Monday, August 3, 2015

Could this be the biggest piece of pottery in the world?

This is Casa Terracotta, a house in Colombia made entirely from baked earth. Locals, however, refer to it as Casa de Flintstones because, well, it looks like Fred and Wilma's humble abode.

Some say it is the world's largest piece of pottery. The 5,400-square-foot mud house contains no cement or steel, and was built exclusively by hand. It has been a 14-year project for Octavio Mendoza, whose goal is to inspire people to build habitable architecture by simply using soil and other natural elements.

Mendoza describes the origin of the project on his website:

"Since I was a young boy I saw how artisans, architects and craftsmen transformed soil into various construction systems. Some of these were what we know as tapia pisada, adobe, bahareque, or simple soil blocks. Years after, once I had already graduated from my architectural studies at the Universidad Javeriana in Bogotá, I noticed how our cities and their buildings are usually made of millions of cooked bricks; all which constantly trigger consumption habits at very high rates as well as unconscious procedures that harm the planet. Even worse, I became aware of how that material’s shape and properties limits the way constructions are designed built and inhabited.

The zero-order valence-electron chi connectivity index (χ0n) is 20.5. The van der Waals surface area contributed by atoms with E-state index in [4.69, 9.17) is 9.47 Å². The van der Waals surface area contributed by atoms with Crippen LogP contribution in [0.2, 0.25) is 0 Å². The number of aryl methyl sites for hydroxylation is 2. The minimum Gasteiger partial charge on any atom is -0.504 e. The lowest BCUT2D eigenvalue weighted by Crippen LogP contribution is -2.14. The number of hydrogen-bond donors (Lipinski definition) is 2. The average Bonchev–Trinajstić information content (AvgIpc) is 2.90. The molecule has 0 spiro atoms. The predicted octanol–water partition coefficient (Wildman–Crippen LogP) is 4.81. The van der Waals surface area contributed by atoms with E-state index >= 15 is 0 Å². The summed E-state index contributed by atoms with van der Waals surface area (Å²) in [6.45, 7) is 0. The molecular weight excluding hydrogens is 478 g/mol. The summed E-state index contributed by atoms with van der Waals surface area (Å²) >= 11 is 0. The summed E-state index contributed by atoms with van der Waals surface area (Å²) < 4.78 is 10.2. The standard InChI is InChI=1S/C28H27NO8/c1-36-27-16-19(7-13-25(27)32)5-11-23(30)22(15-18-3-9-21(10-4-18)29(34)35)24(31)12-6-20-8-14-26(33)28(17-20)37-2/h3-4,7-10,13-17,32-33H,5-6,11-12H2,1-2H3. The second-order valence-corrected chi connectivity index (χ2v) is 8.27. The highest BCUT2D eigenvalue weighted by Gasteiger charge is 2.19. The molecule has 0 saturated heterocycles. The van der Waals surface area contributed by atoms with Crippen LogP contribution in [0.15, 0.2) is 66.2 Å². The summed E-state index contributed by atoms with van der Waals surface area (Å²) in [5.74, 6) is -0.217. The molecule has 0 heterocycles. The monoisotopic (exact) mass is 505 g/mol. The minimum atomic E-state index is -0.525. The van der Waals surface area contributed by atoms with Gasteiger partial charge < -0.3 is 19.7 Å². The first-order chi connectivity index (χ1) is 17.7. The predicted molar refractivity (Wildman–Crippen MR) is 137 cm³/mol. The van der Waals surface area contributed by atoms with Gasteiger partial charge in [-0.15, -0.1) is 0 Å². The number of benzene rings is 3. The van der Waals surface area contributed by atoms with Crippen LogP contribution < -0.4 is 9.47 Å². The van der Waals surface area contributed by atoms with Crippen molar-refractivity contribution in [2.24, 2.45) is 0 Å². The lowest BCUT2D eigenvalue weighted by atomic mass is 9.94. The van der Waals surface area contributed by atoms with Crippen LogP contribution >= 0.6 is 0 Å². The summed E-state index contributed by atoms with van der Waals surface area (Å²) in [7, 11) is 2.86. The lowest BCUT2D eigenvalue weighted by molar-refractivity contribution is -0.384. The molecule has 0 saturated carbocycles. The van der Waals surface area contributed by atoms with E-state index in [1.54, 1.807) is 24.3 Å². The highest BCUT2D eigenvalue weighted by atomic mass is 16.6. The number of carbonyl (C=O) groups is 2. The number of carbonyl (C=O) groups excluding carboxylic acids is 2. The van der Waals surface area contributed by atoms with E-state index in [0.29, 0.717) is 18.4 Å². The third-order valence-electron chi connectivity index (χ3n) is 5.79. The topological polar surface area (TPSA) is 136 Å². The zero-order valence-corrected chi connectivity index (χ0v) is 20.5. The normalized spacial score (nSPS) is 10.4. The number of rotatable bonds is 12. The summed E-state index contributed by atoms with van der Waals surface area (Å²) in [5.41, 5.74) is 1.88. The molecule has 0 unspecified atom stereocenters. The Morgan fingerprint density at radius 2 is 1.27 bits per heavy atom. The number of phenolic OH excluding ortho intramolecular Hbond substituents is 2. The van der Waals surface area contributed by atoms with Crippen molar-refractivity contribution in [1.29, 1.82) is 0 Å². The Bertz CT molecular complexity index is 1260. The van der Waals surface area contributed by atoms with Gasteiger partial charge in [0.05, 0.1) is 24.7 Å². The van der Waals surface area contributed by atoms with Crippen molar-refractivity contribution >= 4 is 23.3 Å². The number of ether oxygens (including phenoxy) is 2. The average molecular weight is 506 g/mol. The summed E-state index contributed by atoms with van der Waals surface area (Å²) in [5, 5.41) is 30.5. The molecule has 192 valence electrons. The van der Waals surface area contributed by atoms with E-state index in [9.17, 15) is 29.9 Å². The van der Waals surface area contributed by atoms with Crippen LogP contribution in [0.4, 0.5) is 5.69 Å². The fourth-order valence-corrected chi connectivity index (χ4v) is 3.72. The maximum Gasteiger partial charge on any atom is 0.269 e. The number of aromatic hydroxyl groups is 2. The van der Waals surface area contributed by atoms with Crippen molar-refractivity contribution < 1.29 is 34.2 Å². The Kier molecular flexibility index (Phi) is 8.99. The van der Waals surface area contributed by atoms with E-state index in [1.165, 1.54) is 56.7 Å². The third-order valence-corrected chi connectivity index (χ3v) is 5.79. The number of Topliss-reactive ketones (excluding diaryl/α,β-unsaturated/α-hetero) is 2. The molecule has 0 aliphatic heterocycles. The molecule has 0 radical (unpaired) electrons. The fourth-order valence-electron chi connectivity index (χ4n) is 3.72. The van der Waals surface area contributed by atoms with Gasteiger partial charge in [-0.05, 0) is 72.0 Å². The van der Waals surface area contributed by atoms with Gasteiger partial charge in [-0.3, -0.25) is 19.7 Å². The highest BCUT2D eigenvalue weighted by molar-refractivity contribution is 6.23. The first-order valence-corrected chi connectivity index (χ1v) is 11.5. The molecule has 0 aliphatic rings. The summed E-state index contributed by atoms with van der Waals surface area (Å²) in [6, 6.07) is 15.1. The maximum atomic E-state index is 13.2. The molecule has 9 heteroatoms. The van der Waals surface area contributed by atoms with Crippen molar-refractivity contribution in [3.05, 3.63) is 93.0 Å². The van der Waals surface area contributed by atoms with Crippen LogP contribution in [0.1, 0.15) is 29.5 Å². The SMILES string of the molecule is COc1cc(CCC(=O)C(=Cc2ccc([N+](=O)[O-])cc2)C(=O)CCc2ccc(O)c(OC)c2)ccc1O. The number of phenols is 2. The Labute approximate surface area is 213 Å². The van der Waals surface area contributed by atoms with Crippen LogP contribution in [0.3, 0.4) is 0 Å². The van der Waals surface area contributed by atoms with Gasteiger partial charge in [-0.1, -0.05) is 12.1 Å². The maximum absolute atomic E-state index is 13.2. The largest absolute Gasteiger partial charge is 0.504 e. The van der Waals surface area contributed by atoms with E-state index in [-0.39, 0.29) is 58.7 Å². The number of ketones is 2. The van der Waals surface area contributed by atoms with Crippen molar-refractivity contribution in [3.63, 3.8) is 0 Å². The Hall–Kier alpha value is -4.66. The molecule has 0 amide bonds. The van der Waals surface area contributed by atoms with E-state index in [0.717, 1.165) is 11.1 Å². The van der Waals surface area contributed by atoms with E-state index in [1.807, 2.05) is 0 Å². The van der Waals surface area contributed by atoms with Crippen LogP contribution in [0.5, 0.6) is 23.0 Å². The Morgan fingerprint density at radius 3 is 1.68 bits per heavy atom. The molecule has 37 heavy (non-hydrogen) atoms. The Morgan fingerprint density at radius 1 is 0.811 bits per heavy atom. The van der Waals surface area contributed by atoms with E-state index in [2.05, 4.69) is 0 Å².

Several years of reflecting on this phenomenon made me conclude, then, that there must be other ways of relating with spaces and the materials they are made of. That is how I determined to make a shift in the way I used all the techniques I had learned about; and in such shift I decided to use natural soil as my main material. This way I would create versatile works of art meant for our protection, rest and/or recreation.
Later on the idea condensed itself into the concept of inhabiting one single giant brick; where everything we need for living (both structure and main objects) can be produced at a low cost rate."

Inside you can find some sculptures, furniture, and bathroom and kitchen utensils. Visitors can check out the place and its magnificent view of the mountains for as little as $3.50.

[Image credits: Rita Willaert via flickr]

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